Walter Storholt: 07:17 Yeah. It doesn’t have to be somebody saying, you know, get me this 100% return on my investment. These, you know, completely outlandish end of the spectrum conversations. But it may be as simple as somebody saying, Oh, I heard a, my neighbor or my friend at a party was telling me that they were getting, you know, this great return on this mutual fund. Can you help me get the same thing? And it’s kind of one of those situations I guess if you don’t have all the facts, you don’t have all the information or are you sure that you heard them right? But sometimes we hear this, the simplest little comment and we think, well, I can do that too. And that may not be realistic. And I think that’s what puts people kind of often in the wrong direction many times. And why we need reeling in from time to time. And then you said that there’s a lot of people in the middle, but what about the other end of the spectrum, Kevin folks who maybe had expectations that were so low, they were actually in better shape financially than they initially realized.
Kevin Kroskey: 08:08 And these people are really more so the clients that we see on a daily basis the people that again worked hard and they saved, lived below their means and they’d been doing it for, you know, 30, 40 plus years and then they ended up with more money than they ever really thought possible when we started down that path and when they started looking at it, you know, because those spending behaviors that become ingrained over the prior 30, 40 years, a lot of times as their incomes grew, their lifestyle didn’t necessarily grow along with it. Or maybe it grew some, well maybe they bought that, that larger house for their family or maybe they moved into a nicer neighborhood so their kids could go to a better school. Maybe they even splurged a little bit. And you know, bought a little bit of a nicer car than what they had in the past.
Kevin Kroskey: 08:53 But when you looked at it, their incomes definitely outpaced the spending increases and lifestyle. So when you talk about changing behavior and going into retirement, a lot of times its almost disbelief where we show and we analyze when we go in great detail showing what kind of lifestyle, the assets, and the resources that someone has accumulated, what kind of lifestyle that can go ahead and support. And it’s often much greater than what they’re currently doing. And one, you know, they come into the office, humble in a little bit skeptical and some natural fear because again, we want to make sure our money lasts. We want to make sure that we manage these transitions and make smart decisions on Social Security and health care and our investments and how we’re going to go ahead and create our income. But you know, when they actually see and we walk them through in that great detail and I try to take the confidence and clarity that I have in my mind, you know, after doing this for well more than a decade, and transplanting and putting in their own so they can have the confidence and clarity and make that decision if they want to go ahead and stop working and transition into retirement.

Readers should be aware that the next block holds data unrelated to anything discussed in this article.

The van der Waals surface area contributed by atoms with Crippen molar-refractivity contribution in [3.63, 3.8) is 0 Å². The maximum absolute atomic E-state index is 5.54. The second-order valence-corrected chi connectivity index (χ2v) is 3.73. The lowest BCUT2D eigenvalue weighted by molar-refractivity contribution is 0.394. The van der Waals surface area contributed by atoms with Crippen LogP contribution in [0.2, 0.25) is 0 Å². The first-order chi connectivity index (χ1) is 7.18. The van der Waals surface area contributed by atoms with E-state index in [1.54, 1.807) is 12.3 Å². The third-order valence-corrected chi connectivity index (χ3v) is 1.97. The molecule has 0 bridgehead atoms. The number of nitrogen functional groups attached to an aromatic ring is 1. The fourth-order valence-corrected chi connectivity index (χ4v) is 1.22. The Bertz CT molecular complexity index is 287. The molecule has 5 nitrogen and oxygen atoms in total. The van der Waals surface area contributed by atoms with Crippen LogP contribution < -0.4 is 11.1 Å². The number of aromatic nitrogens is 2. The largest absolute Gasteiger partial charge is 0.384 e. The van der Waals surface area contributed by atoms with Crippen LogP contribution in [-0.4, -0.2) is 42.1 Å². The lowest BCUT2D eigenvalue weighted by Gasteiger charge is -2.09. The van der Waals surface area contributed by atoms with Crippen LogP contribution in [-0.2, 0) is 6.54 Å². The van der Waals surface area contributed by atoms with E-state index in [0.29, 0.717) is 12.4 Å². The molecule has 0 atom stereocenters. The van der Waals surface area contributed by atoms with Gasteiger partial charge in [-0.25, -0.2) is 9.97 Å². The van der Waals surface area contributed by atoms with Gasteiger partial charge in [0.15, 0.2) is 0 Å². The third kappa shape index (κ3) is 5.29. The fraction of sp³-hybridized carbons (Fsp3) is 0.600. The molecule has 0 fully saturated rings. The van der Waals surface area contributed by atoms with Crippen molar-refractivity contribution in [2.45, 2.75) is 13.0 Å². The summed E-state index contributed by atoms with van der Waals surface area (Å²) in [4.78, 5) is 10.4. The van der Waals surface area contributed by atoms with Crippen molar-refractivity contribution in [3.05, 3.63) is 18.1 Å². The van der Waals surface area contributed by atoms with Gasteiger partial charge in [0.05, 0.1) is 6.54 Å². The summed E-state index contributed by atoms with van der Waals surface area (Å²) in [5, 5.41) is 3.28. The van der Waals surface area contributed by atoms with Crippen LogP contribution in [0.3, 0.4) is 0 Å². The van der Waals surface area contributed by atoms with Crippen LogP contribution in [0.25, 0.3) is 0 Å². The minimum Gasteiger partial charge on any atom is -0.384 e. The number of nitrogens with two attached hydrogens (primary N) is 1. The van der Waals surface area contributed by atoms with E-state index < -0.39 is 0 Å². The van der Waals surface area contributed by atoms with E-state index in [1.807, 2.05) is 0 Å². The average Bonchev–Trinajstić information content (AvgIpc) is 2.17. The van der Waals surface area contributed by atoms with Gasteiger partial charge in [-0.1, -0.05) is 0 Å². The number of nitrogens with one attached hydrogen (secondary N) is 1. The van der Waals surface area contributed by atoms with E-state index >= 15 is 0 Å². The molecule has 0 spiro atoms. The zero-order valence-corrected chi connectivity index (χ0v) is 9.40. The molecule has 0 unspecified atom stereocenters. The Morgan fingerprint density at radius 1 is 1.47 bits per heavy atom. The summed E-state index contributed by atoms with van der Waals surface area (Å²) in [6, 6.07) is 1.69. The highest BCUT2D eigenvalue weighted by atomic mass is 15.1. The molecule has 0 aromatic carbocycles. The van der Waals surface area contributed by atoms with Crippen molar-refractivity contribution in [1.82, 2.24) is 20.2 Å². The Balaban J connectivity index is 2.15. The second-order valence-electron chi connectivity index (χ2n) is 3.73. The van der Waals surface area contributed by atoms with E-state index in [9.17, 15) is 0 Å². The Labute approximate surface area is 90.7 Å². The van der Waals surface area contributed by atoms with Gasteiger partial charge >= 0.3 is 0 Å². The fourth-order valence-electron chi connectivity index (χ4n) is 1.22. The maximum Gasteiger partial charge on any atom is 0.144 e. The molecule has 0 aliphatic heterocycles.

Kevin Kroskey: 09:58 It takes a while for that really to set in. You know, a lot of times people have said, I really wasn’t expecting you to tell me that I could retire today. And they come in the office and when I asked them the question initially, they say, yeah, yeah, I’d retire today if I could. And then literally, you know, I can think of at least 10 or 20 times where a, we can take them through that process and clearly show them that not only can you retire today, you can actually have a better lifestyle than what you’re currently allowing yourself to have today. And it takes a while for that to set in.
Walter Storholt: 10:29 Yeah? I’m curious what the reaction to that is, Kevin.
Kevin Kroskey: 10:32 Yeah, I mean it really does take a while to set in and so we’ve had, I can think of clients, you know, six months to two years where you know, even if they’re financially ready to retire emotionally, they’re probably not ready because you know, after you’ve been doing something for 40 years and getting a paycheck every two weeks or twice a month, and then you go ahead and retire and you look at your day planner and it’s completely blank Monday through Sunday.